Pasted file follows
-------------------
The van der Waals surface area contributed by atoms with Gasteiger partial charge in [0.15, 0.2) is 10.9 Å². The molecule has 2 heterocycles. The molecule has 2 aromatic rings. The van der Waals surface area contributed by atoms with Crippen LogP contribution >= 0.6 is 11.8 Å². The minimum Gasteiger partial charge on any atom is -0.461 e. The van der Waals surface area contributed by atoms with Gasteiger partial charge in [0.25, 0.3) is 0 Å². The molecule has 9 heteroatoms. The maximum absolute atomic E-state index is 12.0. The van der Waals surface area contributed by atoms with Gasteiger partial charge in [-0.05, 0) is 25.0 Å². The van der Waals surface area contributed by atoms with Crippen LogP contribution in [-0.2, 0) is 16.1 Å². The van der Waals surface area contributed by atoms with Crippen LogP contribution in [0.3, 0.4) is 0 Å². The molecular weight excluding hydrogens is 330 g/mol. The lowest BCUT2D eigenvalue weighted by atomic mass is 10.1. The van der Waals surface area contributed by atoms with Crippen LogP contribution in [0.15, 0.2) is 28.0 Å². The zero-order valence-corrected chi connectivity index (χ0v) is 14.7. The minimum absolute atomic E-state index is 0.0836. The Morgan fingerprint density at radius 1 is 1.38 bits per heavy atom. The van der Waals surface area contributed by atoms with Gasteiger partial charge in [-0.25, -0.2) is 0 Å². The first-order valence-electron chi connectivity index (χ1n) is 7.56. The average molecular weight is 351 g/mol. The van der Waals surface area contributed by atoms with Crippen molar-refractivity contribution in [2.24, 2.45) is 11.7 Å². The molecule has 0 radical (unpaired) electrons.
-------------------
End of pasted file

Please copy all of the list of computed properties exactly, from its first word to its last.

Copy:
The van der Waals surface area contributed by atoms with Gasteiger partial charge in [0.15, 0.2) is 10.9 Å². The molecule has 2 heterocycles. The molecule has 2 aromatic rings. The van der Waals surface area contributed by atoms with Crippen LogP contribution >= 0.6 is 11.8 Å². The minimum Gasteiger partial charge on any atom is -0.461 e. The van der Waals surface area contributed by atoms with Gasteiger partial charge in [0.25, 0.3) is 0 Å². The molecule has 9 heteroatoms. The maximum absolute atomic E-state index is 12.0. The van der Waals surface area contributed by atoms with Gasteiger partial charge in [-0.05, 0) is 25.0 Å². The van der Waals surface area contributed by atoms with Crippen LogP contribution in [-0.2, 0) is 16.1 Å². The van der Waals surface area contributed by atoms with Crippen LogP contribution in [0.3, 0.4) is 0 Å². The molecular weight excluding hydrogens is 330 g/mol. The lowest BCUT2D eigenvalue weighted by atomic mass is 10.1. The van der Waals surface area contributed by atoms with Crippen LogP contribution in [0.15, 0.2) is 28.0 Å². The zero-order valence-corrected chi connectivity index (χ0v) is 14.7. The minimum absolute atomic E-state index is 0.0836. The Morgan fingerprint density at radius 1 is 1.38 bits per heavy atom. The van der Waals surface area contributed by atoms with Gasteiger partial charge in [-0.25, -0.2) is 0 Å². The first-order valence-electron chi connectivity index (χ1n) is 7.56. The average molecular weight is 351 g/mol. The van der Waals surface area contributed by atoms with Crippen molar-refractivity contribution in [2.24, 2.45) is 11.7 Å². The molecule has 0 radical (unpaired) electrons.